ALERT/EGYPT: New Law Harshly Restricts NGOs’ activities

Alerts, Egypt, Mashrek, Shrinking Space for Civil Society

This Monday 29 May, President Sisi approved a new law regulating the work of non-governmental organisations (NGOs) which will severely restrict their activities. EuroMed Rights strongly condemns the ratification of this law that will make it almost impossible for an independent civil society to survive in Egypt.

The law, passed in November at Parliament’s level but shelved for the past six months after international outcry, is extending the list of prohibited activities on the ground of national security. It suggests that NGOs could support and finance terrorist organisations or violence, making them potentially liable under the law on terrorist organisations that violates international standards.

New provisions now compel NGOs to inform the authorities about their funds, even before their collection, according to instructions to be issued by the Ministry of Social Solidarity within the next two months (article 23). In comparison, the previous draft of this law, already very restrictive, used to state that money could not be spent before the ministry’s approval. From now on, donations above 10,000 Egyptian Pounds will need to be pre-approved and transferred from a bank subject to Egypt’s Central Bank auditing or through a paper check. Failure to do so could result in jail terms and heavy fines. Conducting surveys and research without license will be considered as illegal, subjected to one-year punishment under article 88. The law also empowers the government to decide who can establish an NGO. It restricts even more foreign NGOs’ activities by requiring the approval of a council, formed mainly of security agencies, to allow government bodies to have agreements with them on civil society work (article 59). It also makes it possible to cancel the working permit of a foreign NGO, for “reasons pertaining to threats to national security or public safety or undermining public order or according to the principle of reciprocity.”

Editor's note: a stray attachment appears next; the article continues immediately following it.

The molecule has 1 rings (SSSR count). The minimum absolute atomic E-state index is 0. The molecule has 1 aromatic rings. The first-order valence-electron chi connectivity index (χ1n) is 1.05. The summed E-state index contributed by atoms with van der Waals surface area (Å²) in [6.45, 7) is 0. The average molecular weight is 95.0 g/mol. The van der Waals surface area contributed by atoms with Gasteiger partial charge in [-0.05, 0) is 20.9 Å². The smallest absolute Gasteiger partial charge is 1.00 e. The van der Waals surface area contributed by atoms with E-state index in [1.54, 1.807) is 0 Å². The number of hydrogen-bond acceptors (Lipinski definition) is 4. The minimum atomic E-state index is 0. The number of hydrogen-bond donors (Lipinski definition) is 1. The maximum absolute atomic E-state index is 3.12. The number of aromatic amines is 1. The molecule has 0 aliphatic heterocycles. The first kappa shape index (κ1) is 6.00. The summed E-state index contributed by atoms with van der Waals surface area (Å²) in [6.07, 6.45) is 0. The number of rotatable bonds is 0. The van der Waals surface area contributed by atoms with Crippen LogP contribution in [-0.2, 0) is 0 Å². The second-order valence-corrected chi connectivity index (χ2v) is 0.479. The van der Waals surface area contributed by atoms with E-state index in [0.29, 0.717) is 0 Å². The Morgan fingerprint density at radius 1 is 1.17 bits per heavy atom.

All international human rights NGOs have already left Egypt since 2012 because of the authorities’ judicial crackdown on their work as part of case 173/2011, but this new law means that all other remaining international NGOs might need to leave the country as well as they will most probably find themselves unable to operate.

In this context, we urge the EU not to take any step forward in its relations with Egypt in a context where there is no sign of meaningful human rights and democratic reform currently taking place. The EU cannot expect to have a thriving bilateral relation with a country that eradicates its own civil society and locks up any form of peaceful dissent. The NGO law, drafted without consultation of independent civil society, is clearly violating the constitutionally guaranteed right to freedom of association and Egypt’s international legal commitments.